The agony of choice
Tourism destinations and businesses increasingly turn to sustainability certification to strike the balance between safeguarding their natural and cultural resources and developing a long-term tourism strategy. While the demand for certification is rising, so is the availability of certification schemes, often leaving destinations and businesses clueless on which one to adopt.
In addition to this abundance of options, it remains challenging to identify which scheme would be the most effective in a given context. Generally, most certification schemes have a rather narrow understanding of sustainability, only covering the environmental aspect of the complex concept.
How effective are the schemes really?
The criteria represent the core of a certification scheme. These criteria ensure that tangible impact mitigation offers are taken by the destination or business. So who decides on these criteria? To be effective, they need scientifically grounded and practically applicable. Luckily, in the meanwhile, there exists a well established and scientifically grounded international baseline for the criteria a sustainability certification needs to contain. The most complete international standard for sustainability in tourism is the GSTC standard. Crucial is, that a certification scheme covers all relevant aspects of sustainability, namely its dimensions planet, people and prosperity. Al these dimensions can be further linked to relevant targets set in the SDG’s and the latest findings from sustainability literature.
So now we have a criteria catalogue, but we need to be able to measure to what extent a destination fulfils these criteria. This is where indicators come in. Developing good indicators, however, is easier said than done. An effective indicator should not only be science-based but also practically feasible, being applicable in different contexts, which often is not that easy. Moreover, indicator selection will always be a value-driven process. While stakeholder involvement can enhance the applicability, it could lead to a trade-off in theoretical justification.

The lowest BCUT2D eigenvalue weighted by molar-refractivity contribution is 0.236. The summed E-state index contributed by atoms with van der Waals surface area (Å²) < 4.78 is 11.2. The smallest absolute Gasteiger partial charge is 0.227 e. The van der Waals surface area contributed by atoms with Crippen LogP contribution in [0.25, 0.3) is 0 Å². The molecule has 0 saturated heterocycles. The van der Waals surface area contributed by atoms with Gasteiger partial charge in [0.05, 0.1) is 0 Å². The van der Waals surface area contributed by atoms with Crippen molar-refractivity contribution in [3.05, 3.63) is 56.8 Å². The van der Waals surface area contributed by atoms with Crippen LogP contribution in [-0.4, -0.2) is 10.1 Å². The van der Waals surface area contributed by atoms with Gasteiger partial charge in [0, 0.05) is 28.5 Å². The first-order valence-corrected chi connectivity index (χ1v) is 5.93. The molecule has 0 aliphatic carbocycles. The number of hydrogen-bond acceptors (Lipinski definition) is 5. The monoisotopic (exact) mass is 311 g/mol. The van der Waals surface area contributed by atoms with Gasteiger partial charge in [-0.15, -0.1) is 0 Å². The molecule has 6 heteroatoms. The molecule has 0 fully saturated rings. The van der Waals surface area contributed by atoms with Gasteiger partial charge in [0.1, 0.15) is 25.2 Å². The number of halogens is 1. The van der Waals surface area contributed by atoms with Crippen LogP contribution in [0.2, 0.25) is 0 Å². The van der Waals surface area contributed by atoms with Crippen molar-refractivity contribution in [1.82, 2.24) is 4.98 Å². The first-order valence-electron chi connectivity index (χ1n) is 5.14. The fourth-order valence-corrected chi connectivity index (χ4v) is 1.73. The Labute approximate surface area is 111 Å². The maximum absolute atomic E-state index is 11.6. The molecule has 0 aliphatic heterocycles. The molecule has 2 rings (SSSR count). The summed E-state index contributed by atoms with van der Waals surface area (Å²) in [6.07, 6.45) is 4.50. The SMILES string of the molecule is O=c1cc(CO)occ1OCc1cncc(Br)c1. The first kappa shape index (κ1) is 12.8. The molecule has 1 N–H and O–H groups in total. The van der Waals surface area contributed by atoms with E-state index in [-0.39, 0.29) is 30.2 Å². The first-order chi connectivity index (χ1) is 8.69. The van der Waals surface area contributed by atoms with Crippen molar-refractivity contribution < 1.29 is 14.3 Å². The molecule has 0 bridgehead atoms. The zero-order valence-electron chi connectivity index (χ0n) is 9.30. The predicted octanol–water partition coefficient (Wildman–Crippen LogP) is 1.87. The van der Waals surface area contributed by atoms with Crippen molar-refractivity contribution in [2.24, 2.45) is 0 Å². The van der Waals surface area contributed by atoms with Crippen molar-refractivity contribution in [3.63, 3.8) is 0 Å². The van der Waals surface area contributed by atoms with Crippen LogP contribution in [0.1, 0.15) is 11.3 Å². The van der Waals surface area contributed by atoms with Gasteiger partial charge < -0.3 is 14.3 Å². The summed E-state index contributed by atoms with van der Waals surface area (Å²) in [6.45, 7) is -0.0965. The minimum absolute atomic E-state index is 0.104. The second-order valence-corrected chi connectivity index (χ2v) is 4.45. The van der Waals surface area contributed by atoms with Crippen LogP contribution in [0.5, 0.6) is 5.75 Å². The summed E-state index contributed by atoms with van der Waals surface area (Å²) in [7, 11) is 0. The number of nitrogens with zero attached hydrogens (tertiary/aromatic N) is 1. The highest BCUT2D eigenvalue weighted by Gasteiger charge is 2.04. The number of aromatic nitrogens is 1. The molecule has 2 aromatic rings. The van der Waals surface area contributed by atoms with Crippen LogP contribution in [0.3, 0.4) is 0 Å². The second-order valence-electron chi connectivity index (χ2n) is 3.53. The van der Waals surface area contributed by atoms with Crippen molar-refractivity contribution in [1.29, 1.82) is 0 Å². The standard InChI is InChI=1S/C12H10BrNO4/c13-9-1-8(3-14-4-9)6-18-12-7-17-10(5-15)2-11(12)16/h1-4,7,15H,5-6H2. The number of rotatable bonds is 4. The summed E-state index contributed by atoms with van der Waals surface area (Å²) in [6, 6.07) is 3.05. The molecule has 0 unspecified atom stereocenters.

Working towards sustainability
A criteria catalogue in itself does not change the world. It needs to be applied in an analytical, responsible, transparent and independent way. This means a destination of business needs to have certain management processes and systems in place to assure that it continuously improves its sustainability impacts. International standards such as the ISO 14001 management standard provide a guideline on central requirements for the certification process.
Collectively moving forward
One central challenge the tourism industry is facing when working towards sustainability is the complexity of its actor-network. Especially in the Alps, this is mostly locally or destination-based. Hence, good coordination and governance principles such as transparency, participation and consensus orientation are crucial to collectively move forward.
So which scheme to adopt now?
This question needs to be answered very context-specific. However, some general findings were made that can guide the decision-making process. When aiming at a comprehensive sustainability standard, covering all three dimensions of sustainability, globally recognized standards might represent the most promising alternative. At the same time, collaboration with local tourism stakeholders is important to ensure context-specific ambitions.
Want to know more?
You can download the full Master thesis here. If you have any questions, feel free to contact me, Clara, directly.